its common for the younger ones to start trying out their place in the pack to so to speak as they get older she could literally be trying to be top dog think 2 yr old child feeling more aware that they can demand and strop this s the same in dogd to an extent she is getting more settled and trying to be more assertive one simple trick you can try when she does this is to use a distraction technique this could be squirting water at her or shaking something noisy so she stops thiks whats that and the behaviour is stopped

you can do this every time your male barks too is he castrated as well ?
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Eddi and Daisy
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PostSubject: Re: aggressive behaviour help   Wed 16 Dec 2009, 12:37 pm

I don't mean to take over the thread but i have a similar case with daisy and eddi whenever paul gets home or visitors but more paul or me coming home, eddi gets really excited but have worked hard on getting eddi to sit and stay sitting that way he gets fussed, but daisy will attack him and wont stop until i take her away from the situation.
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Angel
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PostSubject: Re: aggressive behaviour help   Wed 16 Dec 2009, 1:11 pm

again shes still young and trying to assert herself jackie shes getting older and more independant and was to show it some of it is playful but can quickly become aggressive if not nipped in the bud now same applies really firm voice saying no make her sit every time she does it basically is a continuous thing and can be sorted easliy or may take longer it all depends on the dog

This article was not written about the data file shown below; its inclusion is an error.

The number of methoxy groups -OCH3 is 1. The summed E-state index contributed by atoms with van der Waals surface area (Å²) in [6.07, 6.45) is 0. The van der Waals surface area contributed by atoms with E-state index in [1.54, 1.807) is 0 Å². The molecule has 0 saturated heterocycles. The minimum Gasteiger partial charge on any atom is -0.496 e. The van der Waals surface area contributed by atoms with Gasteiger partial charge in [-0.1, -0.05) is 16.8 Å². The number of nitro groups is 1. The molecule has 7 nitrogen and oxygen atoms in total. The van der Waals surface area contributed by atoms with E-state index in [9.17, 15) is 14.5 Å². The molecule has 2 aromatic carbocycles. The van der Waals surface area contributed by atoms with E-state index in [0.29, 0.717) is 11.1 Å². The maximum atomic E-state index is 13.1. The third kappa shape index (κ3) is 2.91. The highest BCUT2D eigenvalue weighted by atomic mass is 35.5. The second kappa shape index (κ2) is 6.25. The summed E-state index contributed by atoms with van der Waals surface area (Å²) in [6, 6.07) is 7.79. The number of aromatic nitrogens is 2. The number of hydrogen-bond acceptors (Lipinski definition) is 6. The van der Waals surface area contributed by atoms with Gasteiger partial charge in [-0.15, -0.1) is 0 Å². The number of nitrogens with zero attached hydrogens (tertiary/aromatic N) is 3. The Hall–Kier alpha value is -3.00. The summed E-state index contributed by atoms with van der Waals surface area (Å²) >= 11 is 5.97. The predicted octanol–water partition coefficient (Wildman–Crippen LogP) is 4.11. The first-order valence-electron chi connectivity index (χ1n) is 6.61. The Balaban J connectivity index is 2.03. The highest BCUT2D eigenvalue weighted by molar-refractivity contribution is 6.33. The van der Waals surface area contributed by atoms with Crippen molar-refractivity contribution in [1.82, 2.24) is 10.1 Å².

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Eddi and Daisy
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PostSubject: Re: aggressive behaviour help   Wed 16 Dec 2009, 1:15 pm

I will work on it eddi sits barely has he is so excited daisy goes deaf lol
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tracy barry
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PostSubject: Re: aggressive behaviour help   Wed 16 Dec 2009, 1:34 pm

she is 15 months now yes eddie has been caserated but never seen her do anything like that as last night, we couldnt get her off eddie, in all the time i have had dogs i have never came across this before.
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Angel
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PostSubject: Re: aggressive behaviour help   Wed 16 Dec 2009, 1:44 pm